I must admit: I’ve got mixed emotions about the impending demolition of what many longtime Vero Beach residents call the “old Press Journal building.”
As many of you know, I began my full-time newspaper career there as a cops-and-courts reporter about 100 years ago – or so it seems, anyway – before embarking on a rewarding sports-writing venture that took me to Jacksonville, New York, Los Angeles and Denver, and ultimately brought me back to Vero Beach.
Actually, the year was 1980, in the aftermath of Watergate, when everyone wanted to be the next Woodward & Bernstein. I was 21 years old, had just graduated from Washington & Lee University with a journalism degree, and I was thrilled to get a job as a reporter.
Back then, everyone here read the Press Journal, which covered the community like a blanket from its then-one-story U.S. 1 offices, just down the street from the Denny’s where, because I worked the holiday, I ate my first Christmas dinner away from “home.”
I remember sitting at the counter, being the only customer in the place and ordering an open-faced hot turkey sandwich with gravy and mashed potatoes. I also remember the waitress embracing the spirit of the season and, along with my check, bringing this Christmas orphan a free hot-fudge sundae for dessert.
That’s just one of the many memories that would dash through my mind as I drove past the old building in the 20-plus years since my return, especially during the nine years since I stopped working there and joined the paper that now covers the community.
Lately, though, the nostalgia I once felt has turned to disgust as the aging, long-vacant building – and the property on which it sits – has become an embarrassing eyesore along a prominent, between-the-bridges stretch of U.S. 1.
Not only is the building’s exterior covered with rust, stains, cracks and chips, but the surrounding grounds are a mess.
Overgrown weeds have replaced the once-landscaped grass. Large plastic bags of garbage have been dumped on the premises. Empty bottles, cans and other trash is strewn throughout the property, especially along the sides of the building.
The conditions have continued to worsen in recent weeks – so much so that Vero Beach Police Chief David Currey said Monday the city’s Code Enforcement Division was preparing to issue a warning to the property’s owner.
The property, however, was sold in October, and the new owner plans to demolish the building and replace it with new structures that, according to the city’s Planning Department, will include a three-story 72,000-square foot storage facility, 4,200-square-foot car wash and 2,500-square-foot fast-food restaurant.
That can’t happen fast enough.
Not that the city needs another large self-storage facility built along a main throughfare – there’s already a massive one under construction along State Road 60, east of the Vero Beach police station – but the Press Journal building needs to go.
Nothing much has happened there since 2015, when Vero Beach resident Bill Summers paid $1.4 million to acquire the property from the E.W. Scripps Company, which moved the Press Journal’s shrinking newsroom and advertising team to leased offices downtown.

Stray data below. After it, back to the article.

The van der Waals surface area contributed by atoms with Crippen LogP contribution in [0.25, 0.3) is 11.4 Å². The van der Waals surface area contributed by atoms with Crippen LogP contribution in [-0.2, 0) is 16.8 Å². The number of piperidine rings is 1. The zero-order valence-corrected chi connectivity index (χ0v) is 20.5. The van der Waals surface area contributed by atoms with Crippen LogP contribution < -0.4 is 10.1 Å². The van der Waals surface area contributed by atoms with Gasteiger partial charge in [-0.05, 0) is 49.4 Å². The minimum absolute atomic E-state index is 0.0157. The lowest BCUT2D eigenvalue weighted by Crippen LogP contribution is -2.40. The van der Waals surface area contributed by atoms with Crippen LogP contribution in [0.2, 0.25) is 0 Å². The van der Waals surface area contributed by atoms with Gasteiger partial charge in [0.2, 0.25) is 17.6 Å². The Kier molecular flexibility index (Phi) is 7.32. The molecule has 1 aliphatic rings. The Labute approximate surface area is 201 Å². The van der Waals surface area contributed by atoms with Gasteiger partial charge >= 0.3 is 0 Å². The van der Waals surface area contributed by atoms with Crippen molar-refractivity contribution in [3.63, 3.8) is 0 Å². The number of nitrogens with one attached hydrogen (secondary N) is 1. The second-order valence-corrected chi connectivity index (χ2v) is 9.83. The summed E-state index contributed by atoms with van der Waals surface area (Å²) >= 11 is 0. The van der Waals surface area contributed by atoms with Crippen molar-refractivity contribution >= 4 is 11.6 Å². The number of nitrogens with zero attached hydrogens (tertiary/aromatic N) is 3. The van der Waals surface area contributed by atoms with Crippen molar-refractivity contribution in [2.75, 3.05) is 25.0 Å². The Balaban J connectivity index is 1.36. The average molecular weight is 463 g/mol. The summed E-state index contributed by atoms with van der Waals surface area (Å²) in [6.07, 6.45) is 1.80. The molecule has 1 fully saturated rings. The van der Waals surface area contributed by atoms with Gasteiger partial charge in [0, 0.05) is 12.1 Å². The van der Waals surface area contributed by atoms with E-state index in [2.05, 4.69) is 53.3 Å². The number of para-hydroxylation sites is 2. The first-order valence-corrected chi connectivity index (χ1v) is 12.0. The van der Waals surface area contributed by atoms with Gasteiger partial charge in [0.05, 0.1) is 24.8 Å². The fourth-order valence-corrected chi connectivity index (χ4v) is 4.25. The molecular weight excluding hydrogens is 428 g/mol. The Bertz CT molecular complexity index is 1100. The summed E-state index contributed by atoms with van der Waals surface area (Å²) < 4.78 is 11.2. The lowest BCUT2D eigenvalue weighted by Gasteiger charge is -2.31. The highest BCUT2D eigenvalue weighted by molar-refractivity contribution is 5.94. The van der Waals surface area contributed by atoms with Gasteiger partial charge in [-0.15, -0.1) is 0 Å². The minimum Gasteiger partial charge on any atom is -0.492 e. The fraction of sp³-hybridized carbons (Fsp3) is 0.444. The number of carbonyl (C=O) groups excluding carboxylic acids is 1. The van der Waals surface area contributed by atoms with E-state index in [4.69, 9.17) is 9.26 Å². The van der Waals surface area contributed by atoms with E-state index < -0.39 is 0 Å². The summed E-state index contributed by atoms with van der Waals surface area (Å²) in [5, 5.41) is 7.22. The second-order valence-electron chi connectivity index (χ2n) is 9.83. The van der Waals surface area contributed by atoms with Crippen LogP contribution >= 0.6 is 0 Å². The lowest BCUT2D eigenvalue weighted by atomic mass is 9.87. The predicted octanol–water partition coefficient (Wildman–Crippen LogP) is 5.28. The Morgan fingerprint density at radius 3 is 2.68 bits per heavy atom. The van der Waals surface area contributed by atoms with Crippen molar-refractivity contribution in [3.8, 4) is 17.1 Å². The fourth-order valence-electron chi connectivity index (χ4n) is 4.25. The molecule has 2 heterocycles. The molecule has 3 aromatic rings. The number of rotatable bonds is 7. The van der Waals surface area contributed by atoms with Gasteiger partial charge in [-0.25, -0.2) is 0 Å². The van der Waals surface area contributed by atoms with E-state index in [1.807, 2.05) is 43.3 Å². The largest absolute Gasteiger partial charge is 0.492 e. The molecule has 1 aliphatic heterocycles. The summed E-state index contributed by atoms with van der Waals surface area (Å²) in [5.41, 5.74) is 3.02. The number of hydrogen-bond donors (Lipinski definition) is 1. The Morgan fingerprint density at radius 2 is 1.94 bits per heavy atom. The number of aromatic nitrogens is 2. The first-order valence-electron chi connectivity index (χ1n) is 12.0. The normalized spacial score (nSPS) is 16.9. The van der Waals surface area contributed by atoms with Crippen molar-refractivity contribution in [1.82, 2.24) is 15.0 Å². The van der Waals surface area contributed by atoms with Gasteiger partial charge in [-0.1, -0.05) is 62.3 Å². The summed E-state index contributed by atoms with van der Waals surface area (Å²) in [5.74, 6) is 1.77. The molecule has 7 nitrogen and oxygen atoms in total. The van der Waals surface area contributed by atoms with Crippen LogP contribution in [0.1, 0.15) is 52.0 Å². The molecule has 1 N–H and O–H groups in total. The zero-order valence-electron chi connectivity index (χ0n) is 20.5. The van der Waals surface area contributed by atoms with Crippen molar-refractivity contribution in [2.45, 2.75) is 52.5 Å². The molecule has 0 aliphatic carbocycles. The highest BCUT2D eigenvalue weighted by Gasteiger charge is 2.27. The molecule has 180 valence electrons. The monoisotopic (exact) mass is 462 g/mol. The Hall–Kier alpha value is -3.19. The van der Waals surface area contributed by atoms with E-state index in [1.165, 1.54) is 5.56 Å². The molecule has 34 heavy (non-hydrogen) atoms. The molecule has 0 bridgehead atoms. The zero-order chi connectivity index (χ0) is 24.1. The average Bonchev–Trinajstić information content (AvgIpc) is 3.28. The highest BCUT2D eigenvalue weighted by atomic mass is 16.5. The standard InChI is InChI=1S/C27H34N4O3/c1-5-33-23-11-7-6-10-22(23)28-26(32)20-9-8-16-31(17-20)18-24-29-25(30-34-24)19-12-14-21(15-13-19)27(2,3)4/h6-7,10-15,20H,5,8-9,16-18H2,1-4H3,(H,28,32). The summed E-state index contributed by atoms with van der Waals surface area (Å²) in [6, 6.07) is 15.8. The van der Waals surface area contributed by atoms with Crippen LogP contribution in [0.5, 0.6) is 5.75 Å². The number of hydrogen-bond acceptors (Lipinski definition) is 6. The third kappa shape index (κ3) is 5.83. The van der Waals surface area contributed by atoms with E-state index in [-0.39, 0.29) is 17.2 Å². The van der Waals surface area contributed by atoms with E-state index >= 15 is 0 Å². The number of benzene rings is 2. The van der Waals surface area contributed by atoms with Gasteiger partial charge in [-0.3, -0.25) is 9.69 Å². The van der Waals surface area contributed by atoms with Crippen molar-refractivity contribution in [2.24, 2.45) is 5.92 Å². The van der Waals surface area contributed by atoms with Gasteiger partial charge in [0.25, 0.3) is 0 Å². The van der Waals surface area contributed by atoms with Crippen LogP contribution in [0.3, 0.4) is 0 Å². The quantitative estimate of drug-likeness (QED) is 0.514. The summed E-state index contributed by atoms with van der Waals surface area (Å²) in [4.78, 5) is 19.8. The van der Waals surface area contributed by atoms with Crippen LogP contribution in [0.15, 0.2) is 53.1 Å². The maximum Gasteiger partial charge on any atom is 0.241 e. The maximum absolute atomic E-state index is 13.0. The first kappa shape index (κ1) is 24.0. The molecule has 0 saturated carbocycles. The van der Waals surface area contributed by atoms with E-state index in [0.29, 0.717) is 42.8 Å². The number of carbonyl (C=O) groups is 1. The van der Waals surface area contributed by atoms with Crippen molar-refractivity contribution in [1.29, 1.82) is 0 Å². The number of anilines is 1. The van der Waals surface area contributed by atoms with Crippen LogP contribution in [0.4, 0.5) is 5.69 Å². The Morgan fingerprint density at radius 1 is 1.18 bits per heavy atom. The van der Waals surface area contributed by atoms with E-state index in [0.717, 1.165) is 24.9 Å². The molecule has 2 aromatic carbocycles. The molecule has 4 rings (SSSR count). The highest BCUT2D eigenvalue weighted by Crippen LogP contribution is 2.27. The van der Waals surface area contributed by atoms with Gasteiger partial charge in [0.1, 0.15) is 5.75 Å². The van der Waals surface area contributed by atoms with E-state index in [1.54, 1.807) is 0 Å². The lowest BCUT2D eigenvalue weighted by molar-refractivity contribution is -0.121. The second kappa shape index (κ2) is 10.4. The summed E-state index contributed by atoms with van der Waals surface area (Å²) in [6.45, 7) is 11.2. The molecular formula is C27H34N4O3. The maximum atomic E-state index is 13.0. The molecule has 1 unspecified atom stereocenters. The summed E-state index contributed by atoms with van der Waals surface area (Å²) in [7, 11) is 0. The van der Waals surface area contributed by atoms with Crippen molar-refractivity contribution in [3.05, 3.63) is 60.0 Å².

More than five years later, longtime island resident Wayne Gould bought the property from Summers – for $3 million – and initially expressed excitement about repurposing the building to accommodate a car museum and moving some, if not all, of his classic and historic cars to Vero Beach.
He put his plans on hold in 2021, with no construction permits submitted and no visible improvements made to the property.
In October, Gould sold the former Press Journal building and land to a West Palm Beach-based group that includes the two partners who own MarketLink Commercial, the real estate company Gould was using to lease the property.
JEB Vero Beach LLC purchased the 3.76-acre property for $3.8 million, and the city’s Planning & Zoning Board earlier this month approved the group’s site-plan application.
“The building is going to be demolished,” said Elizabeth Wright, one of the new owners, adding that her group is “very much in the process” of making that happen.
However, she was unable to provide a timeframe for the demolition.
According to County Building Division records, as of Monday, the JEB group had not yet submitted an application for a demolition permit.
There’s no reason for the new owners to waste money fixing up a dilapidated building that’s going to be demolished. In the meantime, though – if only to be good neighbors and show respect for our community – they should mow the overgrown, weed-infested grass and clean up the littered grounds.
As it is, seeing the “old Press Journal building” no longer reminds me of the newspaper years of my youth, so I’ve stopped looking.
Instead, I now glance over at the eye-catching, newly constructed building to its immediate north – home of the recently opened Veterinary Medical Center of Indian River County – and think about my dog.
Have I told you about the day I brought her home?